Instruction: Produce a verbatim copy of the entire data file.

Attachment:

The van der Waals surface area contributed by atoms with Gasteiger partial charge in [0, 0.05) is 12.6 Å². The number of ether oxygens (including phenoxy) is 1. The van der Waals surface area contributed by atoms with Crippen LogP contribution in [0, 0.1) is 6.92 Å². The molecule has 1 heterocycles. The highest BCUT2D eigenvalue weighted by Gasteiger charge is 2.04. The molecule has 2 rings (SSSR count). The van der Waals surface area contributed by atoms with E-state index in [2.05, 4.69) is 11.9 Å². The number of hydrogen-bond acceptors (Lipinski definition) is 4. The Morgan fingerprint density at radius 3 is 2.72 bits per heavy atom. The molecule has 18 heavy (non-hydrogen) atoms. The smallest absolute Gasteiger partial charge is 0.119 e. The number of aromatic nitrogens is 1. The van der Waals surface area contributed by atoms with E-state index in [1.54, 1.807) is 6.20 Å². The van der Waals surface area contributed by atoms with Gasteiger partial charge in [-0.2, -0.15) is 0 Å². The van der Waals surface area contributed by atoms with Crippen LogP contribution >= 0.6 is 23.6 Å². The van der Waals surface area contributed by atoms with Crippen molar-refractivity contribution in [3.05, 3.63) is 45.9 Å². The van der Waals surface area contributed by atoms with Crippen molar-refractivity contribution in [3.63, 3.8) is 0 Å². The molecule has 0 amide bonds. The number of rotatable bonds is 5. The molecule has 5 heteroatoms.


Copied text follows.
The van der Waals surface area contributed by atoms with Gasteiger partial charge in [0, 0.05) is 12.6 Å². The number of ether oxygens (including phenoxy) is 1. The van der Waals surface area contributed by atoms with Crippen LogP contribution in [0, 0.1) is 6.92 Å². The molecule has 1 heterocycles. The highest BCUT2D eigenvalue weighted by Gasteiger charge is 2.04. The molecule has 2 rings (SSSR count). The van der Waals surface area contributed by atoms with E-state index in [2.05, 4.69) is 11.9 Å². The number of hydrogen-bond acceptors (Lipinski definition) is 4. The Morgan fingerprint density at radius 3 is 2.72 bits per heavy atom. The molecule has 18 heavy (non-hydrogen) atoms. The smallest absolute Gasteiger partial charge is 0.119 e. The number of aromatic nitrogens is 1. The van der Waals surface area contributed by atoms with E-state index in [1.54, 1.807) is 6.20 Å². The van der Waals surface area contributed by atoms with Gasteiger partial charge in [-0.2, -0.15) is 0 Å². The van der Waals surface area contributed by atoms with Crippen LogP contribution >= 0.6 is 23.6 Å². The van der Waals surface area contributed by atoms with Crippen molar-refractivity contribution in [3.05, 3.63) is 45.9 Å². The van der Waals surface area contributed by atoms with Crippen molar-refractivity contribution in [3.63, 3.8) is 0 Å². The molecule has 0 amide bonds. The number of rotatable bonds is 5. The molecule has 5 heteroatoms.